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With his service dog, Pilot, at his feet, Timothy Kellermann couldn’t help breaking down as he talked about his time serving in the 10th Mountain Division and 82nd Airborne with the U.S. Army.
“I came home very withdrawn,” he said of his 13-month combat tour in Afghanistan.
It’s very hard to talk about. It’s hard to explain things when you get back, unless you went through it. I pushed everybody away.
It is an experience felt by many veterans who faced unimaginable circumstances while on active duty.
Paratrooper veteran John Kelly served with the 4th Brigade, 25th infantry division out of Anchorage, Alaska, and deployed to Afghanistan.
“Paratroopers go where the fight is, and fight where the fight is hardest,” said Kelly.
While serving overseas, Kelly watched five members of his brigade die. He came home and had a lot of trouble adjusting. Fast forward five years, and Kelly says he was at the point of suicide.
Fortunately, both men received medical service dogs through Guardian Angels Medical Service Dogs (GAMSD), and their outlooks on life and living changed almost immediately.
“I got my dog and she took all that away,” Kellermann said of his feelings of isolation and the nightmares he suffered. “Within the first week, just going through the pairing process, I got so much sleep I couldn’t believe it. Now I don’t have to feel a gun on me; I can actually sleep without one eye open. She guards me at night. It’s absolutely amazing.”
Though the movement to provide service dogs has gained traction in recent years, its history in the U.S. dates back to 1929 when the first dog guide school was established to serve the blind. During the 1960s, the practice of using service dogs to assist people with disabilities became more widespread. One of the first pairings of a service dog with an injured veteran was in 2005, when a National Guardsman lost his right lower leg in Iraq. Suffering from a brain injury and post-traumatic stress disorder, he was placed with a dog that assisted him with his physical needs and provided emotional support.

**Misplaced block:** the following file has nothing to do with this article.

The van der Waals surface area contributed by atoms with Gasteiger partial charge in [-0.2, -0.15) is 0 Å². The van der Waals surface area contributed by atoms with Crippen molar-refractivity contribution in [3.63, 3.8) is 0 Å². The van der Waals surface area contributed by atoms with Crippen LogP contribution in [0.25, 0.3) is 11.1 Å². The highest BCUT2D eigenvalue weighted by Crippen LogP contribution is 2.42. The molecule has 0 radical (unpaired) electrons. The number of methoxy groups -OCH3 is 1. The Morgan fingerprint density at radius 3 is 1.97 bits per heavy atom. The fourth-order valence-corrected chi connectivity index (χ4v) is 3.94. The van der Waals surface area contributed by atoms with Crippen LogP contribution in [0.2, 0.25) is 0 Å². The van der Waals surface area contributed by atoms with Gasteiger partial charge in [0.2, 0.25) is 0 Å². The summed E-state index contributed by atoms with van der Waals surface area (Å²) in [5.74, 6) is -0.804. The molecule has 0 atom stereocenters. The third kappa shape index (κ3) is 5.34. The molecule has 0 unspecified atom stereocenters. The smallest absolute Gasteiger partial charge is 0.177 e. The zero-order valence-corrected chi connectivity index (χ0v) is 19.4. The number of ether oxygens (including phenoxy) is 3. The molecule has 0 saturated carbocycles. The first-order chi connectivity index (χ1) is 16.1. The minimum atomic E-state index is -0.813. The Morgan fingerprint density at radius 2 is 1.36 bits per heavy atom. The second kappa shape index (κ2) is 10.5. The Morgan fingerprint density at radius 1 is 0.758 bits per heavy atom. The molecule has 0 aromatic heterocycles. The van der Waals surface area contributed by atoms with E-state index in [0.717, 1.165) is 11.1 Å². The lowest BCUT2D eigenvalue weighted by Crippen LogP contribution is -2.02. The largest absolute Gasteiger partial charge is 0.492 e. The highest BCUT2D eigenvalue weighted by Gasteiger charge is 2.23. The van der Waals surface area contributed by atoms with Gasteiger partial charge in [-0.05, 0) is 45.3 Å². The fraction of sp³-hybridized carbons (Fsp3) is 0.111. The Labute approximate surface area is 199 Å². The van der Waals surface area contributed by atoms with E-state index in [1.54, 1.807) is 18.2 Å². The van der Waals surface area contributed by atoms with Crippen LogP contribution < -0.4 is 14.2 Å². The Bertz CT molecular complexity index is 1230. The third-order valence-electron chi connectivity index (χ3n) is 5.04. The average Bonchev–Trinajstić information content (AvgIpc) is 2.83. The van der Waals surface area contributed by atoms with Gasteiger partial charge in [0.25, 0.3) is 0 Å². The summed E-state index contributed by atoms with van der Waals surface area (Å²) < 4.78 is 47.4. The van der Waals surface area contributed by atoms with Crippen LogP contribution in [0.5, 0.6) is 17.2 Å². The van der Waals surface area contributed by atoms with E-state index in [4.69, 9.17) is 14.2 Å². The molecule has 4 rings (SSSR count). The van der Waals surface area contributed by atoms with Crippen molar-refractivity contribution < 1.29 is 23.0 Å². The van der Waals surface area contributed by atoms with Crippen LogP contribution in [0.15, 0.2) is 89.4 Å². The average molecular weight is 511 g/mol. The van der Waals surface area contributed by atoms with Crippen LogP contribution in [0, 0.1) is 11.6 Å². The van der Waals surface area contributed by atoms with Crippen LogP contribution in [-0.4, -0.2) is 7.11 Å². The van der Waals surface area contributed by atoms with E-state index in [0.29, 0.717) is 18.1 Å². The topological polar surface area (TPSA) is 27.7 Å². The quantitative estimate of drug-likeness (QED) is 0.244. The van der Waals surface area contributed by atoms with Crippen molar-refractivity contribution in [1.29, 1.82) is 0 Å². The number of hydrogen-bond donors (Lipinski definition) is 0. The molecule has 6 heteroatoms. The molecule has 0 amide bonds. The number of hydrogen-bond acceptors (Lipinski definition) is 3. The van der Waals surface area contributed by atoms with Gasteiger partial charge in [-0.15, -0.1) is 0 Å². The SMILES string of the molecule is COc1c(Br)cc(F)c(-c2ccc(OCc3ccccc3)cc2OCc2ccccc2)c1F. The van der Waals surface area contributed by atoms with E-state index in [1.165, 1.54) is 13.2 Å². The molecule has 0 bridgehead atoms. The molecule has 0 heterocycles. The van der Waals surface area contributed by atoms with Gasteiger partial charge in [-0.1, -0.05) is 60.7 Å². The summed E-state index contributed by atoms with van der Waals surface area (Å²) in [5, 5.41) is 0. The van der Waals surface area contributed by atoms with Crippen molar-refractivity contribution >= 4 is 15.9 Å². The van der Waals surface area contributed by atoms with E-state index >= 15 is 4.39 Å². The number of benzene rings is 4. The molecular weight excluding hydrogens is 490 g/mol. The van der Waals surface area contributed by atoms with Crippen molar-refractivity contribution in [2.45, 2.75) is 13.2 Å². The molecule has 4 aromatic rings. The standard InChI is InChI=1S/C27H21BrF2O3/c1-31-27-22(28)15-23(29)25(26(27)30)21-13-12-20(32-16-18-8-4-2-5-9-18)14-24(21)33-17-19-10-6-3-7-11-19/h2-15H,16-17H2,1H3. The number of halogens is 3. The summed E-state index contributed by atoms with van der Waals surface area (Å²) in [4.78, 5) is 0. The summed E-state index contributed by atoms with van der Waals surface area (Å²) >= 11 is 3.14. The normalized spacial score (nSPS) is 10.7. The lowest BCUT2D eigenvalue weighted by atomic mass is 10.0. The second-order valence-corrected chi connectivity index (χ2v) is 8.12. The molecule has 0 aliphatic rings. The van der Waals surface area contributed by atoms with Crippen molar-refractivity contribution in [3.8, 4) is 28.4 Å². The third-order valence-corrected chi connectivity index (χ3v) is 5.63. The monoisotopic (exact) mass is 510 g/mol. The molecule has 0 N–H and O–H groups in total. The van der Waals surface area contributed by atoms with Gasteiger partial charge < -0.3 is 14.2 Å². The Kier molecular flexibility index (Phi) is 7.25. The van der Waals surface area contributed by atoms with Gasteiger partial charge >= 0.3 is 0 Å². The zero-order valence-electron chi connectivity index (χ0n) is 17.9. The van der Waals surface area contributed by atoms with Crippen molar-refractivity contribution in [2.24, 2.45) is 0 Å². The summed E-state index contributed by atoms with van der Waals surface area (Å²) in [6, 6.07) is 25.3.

In a lead-up to Veterans Day, nearly 600 people and their pets came to Pittsburgh’s Frick Park to take part in the second annual Community Mutt Strut. PNC Bank returned as event sponsor and helped raise approximately $300,000 to assist GAMSD in its efforts to train and pair service dogs with veterans suffering from PTSD, traumatic brain injury, seizure disorders, mobility issues and more. That’s $100,000 more than last year’s inaugural event, which raised enough to provide nine service dogs. With the proceeds, approximately 13 more veterans like Kellerman and Kelly could have the same experience of feeling safe again.
The need for fundraising is certainly there. Training a dog to look out for its human is a process that takes up to two years and costs about $22,000 – and that investment is well worth it, as it is estimated that 20 veterans take their own lives every day. In fact, GAMSD has paired more than 180 dogs with veterans since 2010, and of those pairings, not one life has been lost to suicide.
“It’s so important to be able to raise funds for these dogs, because we donate every one of them to a veteran recipient,” said Carol Borden, founder, executive director and CEO of GAMSD. “There are many levels of training that they have to go through to get to where they can behave in crowds, with many different things going on, and still be in tune with their handlers’ needs.”
For Jessica Taucher, a Mutt Strut participant and volunteer from PNC, taking part in the event was certain.
“I didn’t join the service, but I wanted to give to a cause that is near and dear to my heart,” the Pittsburgh resident said. Both of Taucher’s parents enlisted as Army reservists and, given their service as well as all the men in her family going back to her grandfather in World War II, Jessica felt the need to take part in the event, to “support those who have served, in honor of my family.”
“Getting my dog has been absolutely life-changing,” Kellermann said.
It’s been a crazy 10 years, and this last year has been amazing. I still have my moments, but it’s getting better. It isn’t a cure, but it is a big help. A very big help in the process.
John Kelly agrees. “I went from someone who was completely isolated, not involved with my family at all. And now I’m Thomas the Train conductor, on the floor for hours at a time with my son. It’s great. I take my wife out on dates again.This is good.”
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